Stories about Brazil from March, 2009
“It seems far-fetched to think that the summit’s news coverage would be dominated by the one country in the region that is absent from the event” – but The Cuban Triangle thinks that “two factors – a no-news summit agenda, and a vocal regional consensus calling on President Obama to...
Books are becoming e-books and blogs and websites have appeared as books and other types of media. In this state of flux, it looks like the paper book has the power to beat virtual writing rather than the other way round. In Brazil, there is more than just a fashion of launching e-books to attract readers and writers but also an opposite stream in which blogs have reached the offline shelves as well as the movie screens.
Everybody is trying hard to cope with the global economic crisis. Bloggers are offering survival tips to their readers. Businesses around the world are adjusting. Some are even profiting from the crisis. In this post, I will feature individuals and companies exerting their very best to overcome the recession.
Society demands green action and Brazil’s policy that motivates land onwers to join the National Conservation Units Systems is having a great impact on society. Under the program known as RPPN, land onwers receive investments and credit too. Land use is restricted to research, environmental education and ecotourism. Blogs are one of the tools used to report experiences and document the work being carried out to keep Brazil green.
Amazonian blogger Altino Machado [pt] received an impromptu visitor last week: a snake came to see what he was blogging about. Check the pictures out.
Five indigenous tribes of Brazil have won a 30-year battle to reclaim 1.7 million hectares of their ancestral land in Roraima in the Amazon on the border to Venezuela and Guyana. On March 19, the Brazilian Supreme Court (STF) ruled on the integrity of the Raposa Serra do Sol indigenous land, keeping its size and borders intact as a continuous area, disappointing ranchers and rice farmers who coveted the land.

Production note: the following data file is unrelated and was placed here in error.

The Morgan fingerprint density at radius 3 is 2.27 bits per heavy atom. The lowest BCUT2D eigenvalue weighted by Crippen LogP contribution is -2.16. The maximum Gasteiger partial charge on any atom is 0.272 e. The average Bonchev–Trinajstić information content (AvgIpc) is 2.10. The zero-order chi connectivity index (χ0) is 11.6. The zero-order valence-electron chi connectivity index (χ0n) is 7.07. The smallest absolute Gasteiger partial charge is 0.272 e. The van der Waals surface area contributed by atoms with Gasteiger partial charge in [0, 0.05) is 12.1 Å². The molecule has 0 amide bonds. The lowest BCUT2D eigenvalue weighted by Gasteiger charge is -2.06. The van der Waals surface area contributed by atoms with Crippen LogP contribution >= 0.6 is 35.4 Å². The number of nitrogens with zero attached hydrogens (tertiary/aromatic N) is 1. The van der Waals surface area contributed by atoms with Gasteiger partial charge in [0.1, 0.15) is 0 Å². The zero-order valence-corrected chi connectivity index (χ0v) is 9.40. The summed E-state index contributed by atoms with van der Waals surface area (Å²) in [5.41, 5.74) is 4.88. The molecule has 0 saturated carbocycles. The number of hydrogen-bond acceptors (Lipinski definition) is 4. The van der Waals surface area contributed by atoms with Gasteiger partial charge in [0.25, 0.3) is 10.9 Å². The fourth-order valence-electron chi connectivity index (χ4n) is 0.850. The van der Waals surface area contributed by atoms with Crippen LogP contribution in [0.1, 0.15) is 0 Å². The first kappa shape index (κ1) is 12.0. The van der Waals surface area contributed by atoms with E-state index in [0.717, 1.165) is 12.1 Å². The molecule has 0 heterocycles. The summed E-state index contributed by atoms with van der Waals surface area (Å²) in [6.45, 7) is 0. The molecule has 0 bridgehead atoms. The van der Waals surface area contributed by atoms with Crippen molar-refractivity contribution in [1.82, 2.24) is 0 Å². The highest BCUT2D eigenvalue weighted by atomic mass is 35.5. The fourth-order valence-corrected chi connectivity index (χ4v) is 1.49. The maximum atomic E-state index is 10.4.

Identifying the economic woes of the United States is crucial. But we should also understand that other countries are also grappling with bankrupt companies and shrinking economies. Many countries are also implementing their own stimulus plans. What are some of the examples used by bloggers around the world when they discuss the bubble economies, bailout of banks and stimulus plans of their countries?
“Man can’t stop roaming. So you can imagine what happen when Guyanese discover open borders between here and the rest o’ South America”: Guyana-Gyal ruminates on the probabilities.
Brazilian President Luiz Inacio Lula da Silva is the first Latin American leader to have met the US President Barack Obama. The meeting took place in Washington, this Saturday March 14. The leaders have talked about Global economic crisis, trade, environment, energy and biofuel technology, and building a more constructive relationship with neighboring countries. Meanwhile, the global crisis has begun to hit Brazil hard.
“People is people no matter what they do or where they go”: Guyana-Gyal explains.
A 9-year-old girl several times raped and made pregnant by her stepfather was guaranteed the right to have an abortion legally in Brazil. After the operation, the Roman Catholic Church excommunicated the mother, the doctor and the whole medical team responsible for the operation. This has sparkled a great debate in Brazil: What is the Church's role in society?
After 30 years of a strong immigration trend from Brazil to Japan, young Brazilians who have crossed the ocean in search of a better life are now leaving their adopted country. It is estimated that between 40,000 and 50,000 Brazilians have lost their jobs and, unable to compete in the shrinking Japanese job market, have decided it is time to make the journey back home.
A "Digital Baptism" workshop brought digital inclusion to Belo Horizonte, the capital of the Brazilian state of Minas Gerais this Saturday, introducing the basics of using a computer to those who had never had the chance before or teaching more advanced tools to more advanced users. See some pictures and videos from the action packed day.
The Brazilian blogosphere reacts strongly against an op-ed by broadsheet Folha de São Paulo calling the country's former military dictatorship "mild". A petition against the papers use of 'mild' has gathered over 7,500 signatures in one week, and this Saturday a live blogged protest organized by bloggers gathered over 200 people.
Raul Juste Lores is a Brazilian journalist and Beijing Bureau Chief of Folha de Sao Paulo. He has recently taken a trip to Tehran, where he met and interviewed several Iranian bloggers and civil society personalities such as the Nobel Peace Laureate Shirin Ebadi. Discover his motivations in this post.